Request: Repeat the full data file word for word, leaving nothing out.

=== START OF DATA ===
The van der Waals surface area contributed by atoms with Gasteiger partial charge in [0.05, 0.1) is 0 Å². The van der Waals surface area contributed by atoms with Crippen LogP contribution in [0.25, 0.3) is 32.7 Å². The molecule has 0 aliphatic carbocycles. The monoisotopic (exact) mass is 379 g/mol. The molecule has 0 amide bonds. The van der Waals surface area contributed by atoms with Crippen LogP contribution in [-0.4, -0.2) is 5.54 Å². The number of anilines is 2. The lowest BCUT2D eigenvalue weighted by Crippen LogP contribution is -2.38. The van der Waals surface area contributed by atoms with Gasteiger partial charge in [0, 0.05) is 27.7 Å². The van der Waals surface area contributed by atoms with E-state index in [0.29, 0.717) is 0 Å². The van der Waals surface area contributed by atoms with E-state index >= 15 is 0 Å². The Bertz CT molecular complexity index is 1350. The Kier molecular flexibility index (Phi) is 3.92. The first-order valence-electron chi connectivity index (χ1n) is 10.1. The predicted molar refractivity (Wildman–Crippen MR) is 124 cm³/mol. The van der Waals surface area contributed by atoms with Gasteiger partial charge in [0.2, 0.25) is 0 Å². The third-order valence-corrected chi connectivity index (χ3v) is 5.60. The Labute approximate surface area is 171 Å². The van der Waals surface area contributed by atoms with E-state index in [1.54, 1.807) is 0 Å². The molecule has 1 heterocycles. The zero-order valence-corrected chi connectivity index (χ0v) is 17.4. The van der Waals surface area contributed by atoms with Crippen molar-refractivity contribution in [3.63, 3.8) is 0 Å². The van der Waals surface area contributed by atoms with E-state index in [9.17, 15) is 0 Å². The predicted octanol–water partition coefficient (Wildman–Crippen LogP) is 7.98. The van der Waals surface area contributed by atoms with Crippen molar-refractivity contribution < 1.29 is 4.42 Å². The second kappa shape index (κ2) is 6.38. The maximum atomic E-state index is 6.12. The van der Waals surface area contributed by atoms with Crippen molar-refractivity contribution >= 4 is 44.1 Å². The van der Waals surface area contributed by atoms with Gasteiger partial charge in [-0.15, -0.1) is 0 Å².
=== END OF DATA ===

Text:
The van der Waals surface area contributed by atoms with Gasteiger partial charge in [0.05, 0.1) is 0 Å². The van der Waals surface area contributed by atoms with Crippen LogP contribution in [0.25, 0.3) is 32.7 Å². The molecule has 0 aliphatic carbocycles. The monoisotopic (exact) mass is 379 g/mol. The molecule has 0 amide bonds. The van der Waals surface area contributed by atoms with Crippen LogP contribution in [-0.4, -0.2) is 5.54 Å². The number of anilines is 2. The lowest BCUT2D eigenvalue weighted by Crippen LogP contribution is -2.38. The van der Waals surface area contributed by atoms with Gasteiger partial charge in [0, 0.05) is 27.7 Å². The van der Waals surface area contributed by atoms with E-state index in [0.29, 0.717) is 0 Å². The van der Waals surface area contributed by atoms with E-state index >= 15 is 0 Å². The Bertz CT molecular complexity index is 1350. The Kier molecular flexibility index (Phi) is 3.92. The first-order valence-electron chi connectivity index (χ1n) is 10.1. The predicted molar refractivity (Wildman–Crippen MR) is 124 cm³/mol. The van der Waals surface area contributed by atoms with Gasteiger partial charge in [0.2, 0.25) is 0 Å². The third-order valence-corrected chi connectivity index (χ3v) is 5.60. The Labute approximate surface area is 171 Å². The van der Waals surface area contributed by atoms with E-state index in [1.54, 1.807) is 0 Å². The molecule has 1 heterocycles. The zero-order valence-corrected chi connectivity index (χ0v) is 17.4. The van der Waals surface area contributed by atoms with Crippen molar-refractivity contribution in [3.63, 3.8) is 0 Å². The van der Waals surface area contributed by atoms with E-state index in [9.17, 15) is 0 Å². The predicted octanol–water partition coefficient (Wildman–Crippen LogP) is 7.98. The van der Waals surface area contributed by atoms with Crippen molar-refractivity contribution < 1.29 is 4.42 Å². The second kappa shape index (κ2) is 6.38. The maximum atomic E-state index is 6.12. The van der Waals surface area contributed by atoms with Crippen molar-refractivity contribution >= 4 is 44.1 Å². The van der Waals surface area contributed by atoms with Gasteiger partial charge in [-0.15, -0.1) is 0 Å².